ScienceSpace & Physics

James Webb Discovered A Potentially Habitable Ocean Planet

The James Webb Infrared Space Telescope has determined that exoplanet LHS 1140b, previously thought to be a super-Earth, may be protected by a habitable planet with a global water ocean and an atmosphere of nitrogen and carbon dioxide. This model best describes exoplanet observation data.

Planet LHS 1140b orbits a red dwarf with a mass of 0.18 solar masses. It is located quite close to the star, but the weak radiation of the central star does not overheat its surface, and this is important, because for a planet with a global ocean, increased insolation automatically creates a greenhouse effect and death to all living things.

The researchers determined that there was no evidence of methane or carbon dioxide in the spectrum, which does not support the idea of ​​a hydrogen-rich atmosphere with high-altitude clouds or photochemical haze. A version of a nitrogen atmosphere without traces of absorption by other molecules is also unlikely. A plausible explanation for the low density of LHS 1140b is a water-rich (about 10 percent of the planet’s mass) envelope and atmosphere with a possible predominance of molecular nitrogen, water vapor and carbon dioxide. Beneath the ocean there may be an icy mantle, which may be partially or completely mixed with the underlying rocky mantle.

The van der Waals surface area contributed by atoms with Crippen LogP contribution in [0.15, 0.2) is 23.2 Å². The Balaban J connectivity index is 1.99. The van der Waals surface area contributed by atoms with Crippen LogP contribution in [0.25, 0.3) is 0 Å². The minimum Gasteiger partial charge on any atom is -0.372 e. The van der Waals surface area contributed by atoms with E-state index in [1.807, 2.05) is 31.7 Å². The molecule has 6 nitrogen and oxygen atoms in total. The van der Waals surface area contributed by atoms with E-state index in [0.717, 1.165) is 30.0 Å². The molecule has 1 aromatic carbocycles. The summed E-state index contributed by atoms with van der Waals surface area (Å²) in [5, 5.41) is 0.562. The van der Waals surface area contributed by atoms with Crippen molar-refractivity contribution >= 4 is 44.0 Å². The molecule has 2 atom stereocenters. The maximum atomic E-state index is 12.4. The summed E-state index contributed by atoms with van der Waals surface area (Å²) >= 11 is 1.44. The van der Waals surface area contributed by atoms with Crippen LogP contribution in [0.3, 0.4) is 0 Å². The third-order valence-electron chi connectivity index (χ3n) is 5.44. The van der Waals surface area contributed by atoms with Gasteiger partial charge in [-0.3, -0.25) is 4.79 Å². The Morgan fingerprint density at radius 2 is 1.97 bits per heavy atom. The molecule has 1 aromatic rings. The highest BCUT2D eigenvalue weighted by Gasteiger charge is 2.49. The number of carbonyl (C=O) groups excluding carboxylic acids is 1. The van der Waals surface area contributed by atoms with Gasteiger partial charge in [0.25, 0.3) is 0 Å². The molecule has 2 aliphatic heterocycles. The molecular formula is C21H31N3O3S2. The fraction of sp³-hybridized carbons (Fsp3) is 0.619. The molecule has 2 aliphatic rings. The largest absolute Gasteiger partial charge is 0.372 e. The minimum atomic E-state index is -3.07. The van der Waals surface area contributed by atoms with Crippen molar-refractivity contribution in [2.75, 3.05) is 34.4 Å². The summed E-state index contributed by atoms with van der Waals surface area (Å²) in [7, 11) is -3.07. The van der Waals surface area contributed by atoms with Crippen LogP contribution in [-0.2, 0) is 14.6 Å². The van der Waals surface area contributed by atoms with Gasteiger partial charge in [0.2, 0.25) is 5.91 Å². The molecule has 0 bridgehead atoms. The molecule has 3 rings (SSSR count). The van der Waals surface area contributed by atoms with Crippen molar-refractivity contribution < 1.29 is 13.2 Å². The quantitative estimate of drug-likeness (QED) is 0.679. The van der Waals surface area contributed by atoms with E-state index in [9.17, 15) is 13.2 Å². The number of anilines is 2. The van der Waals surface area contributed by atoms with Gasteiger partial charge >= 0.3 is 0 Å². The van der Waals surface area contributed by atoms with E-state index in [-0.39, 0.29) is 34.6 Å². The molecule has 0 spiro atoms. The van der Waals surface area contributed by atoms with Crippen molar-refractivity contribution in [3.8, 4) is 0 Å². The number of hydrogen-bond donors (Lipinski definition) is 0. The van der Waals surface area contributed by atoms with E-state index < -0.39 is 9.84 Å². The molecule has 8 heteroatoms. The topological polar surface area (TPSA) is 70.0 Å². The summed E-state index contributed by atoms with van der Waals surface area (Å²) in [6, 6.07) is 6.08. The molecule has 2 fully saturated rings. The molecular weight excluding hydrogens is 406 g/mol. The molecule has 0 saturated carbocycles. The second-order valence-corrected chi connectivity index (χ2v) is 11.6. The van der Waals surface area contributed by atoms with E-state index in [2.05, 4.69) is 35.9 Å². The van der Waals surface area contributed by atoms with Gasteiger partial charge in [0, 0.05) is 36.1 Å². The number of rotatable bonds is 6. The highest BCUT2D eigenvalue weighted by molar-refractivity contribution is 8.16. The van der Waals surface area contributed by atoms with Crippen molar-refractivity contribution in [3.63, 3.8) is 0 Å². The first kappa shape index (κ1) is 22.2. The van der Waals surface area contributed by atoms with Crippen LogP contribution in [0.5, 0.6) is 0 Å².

In short, if there is a global ocean on LHS 1140b, then the temperature of the water on its surface is above the freezing point, which means it is potentially suitable for the emergence of biological life

Leave a Reply

Your email address will not be published. Required fields are marked *